A few years ago I went through a database of twentieth-century congressional elections and found that, in the period 1900-1992, there were 20,597 contested elections, of which 6 were decided by fewer than 10 votes and 49 decided by fewer than 100 votes. Which suggests that we might expect to see an exact tie about once every 400 years. Maybe yesterday’s election will be it! I’d estimate the probability as something like one in a couple hundred; probably Nate could come up with something a bit more precise.
P.S. See here for a discussion of the relevance of this to the decision of whether to vote. An objection sometimes arises about this sort of calculation that one vote never makes a difference, because if the election were decided by one vote, there would be a recount anyway. On page 674 of this article, we discuss why this argument is wrong, even for real elections with disputed votes, recounts, and so forth. This can be shown by setting up a more elaborate model that allows for a gray area in vote counting and then demonstrating that the simpler model of decisive votes is a reasonable approximation.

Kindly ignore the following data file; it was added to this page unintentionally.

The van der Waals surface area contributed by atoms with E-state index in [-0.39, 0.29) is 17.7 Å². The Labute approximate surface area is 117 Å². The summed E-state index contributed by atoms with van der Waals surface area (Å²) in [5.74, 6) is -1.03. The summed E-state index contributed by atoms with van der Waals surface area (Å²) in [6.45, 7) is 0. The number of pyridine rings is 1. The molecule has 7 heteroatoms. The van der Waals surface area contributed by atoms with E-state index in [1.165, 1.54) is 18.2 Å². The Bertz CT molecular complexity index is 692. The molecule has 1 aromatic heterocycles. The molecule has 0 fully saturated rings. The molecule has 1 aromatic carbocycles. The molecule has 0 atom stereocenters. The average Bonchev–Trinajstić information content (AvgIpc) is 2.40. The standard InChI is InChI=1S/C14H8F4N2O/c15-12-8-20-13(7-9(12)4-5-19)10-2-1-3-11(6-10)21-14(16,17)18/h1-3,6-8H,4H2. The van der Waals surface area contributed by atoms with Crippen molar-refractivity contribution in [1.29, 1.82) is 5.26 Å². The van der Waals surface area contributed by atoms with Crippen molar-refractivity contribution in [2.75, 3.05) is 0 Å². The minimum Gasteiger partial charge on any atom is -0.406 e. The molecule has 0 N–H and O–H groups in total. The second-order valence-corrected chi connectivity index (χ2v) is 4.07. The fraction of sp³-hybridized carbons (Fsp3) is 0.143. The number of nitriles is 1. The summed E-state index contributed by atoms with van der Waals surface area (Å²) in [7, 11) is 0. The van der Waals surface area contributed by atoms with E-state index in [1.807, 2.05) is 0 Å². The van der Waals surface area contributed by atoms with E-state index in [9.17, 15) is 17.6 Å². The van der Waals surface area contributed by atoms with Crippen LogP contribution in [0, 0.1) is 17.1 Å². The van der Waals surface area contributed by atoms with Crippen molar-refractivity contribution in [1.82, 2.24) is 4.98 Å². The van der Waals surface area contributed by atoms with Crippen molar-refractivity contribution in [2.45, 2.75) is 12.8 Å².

P.P.S. I noticed there were some questions about my calculation, so very quickly: If the margin is within 100 votes, then there are 201 possibilities: Dem wins by 100, Dem wins by 99, . . ., Rep wins by 99, Rep wins by 100. Of these 201 possibilities, only one is a tie. Thus, Pr(tie) approx= (1/201)*Pr(margin within 100 points). Historical data show that elections are within 100 votes approximately 50 times a century, thus (to extrapolate) approx 200 times every 400 years. Thus, based on this simple calculation, you’d expect an exact tie approximately once every 400 years.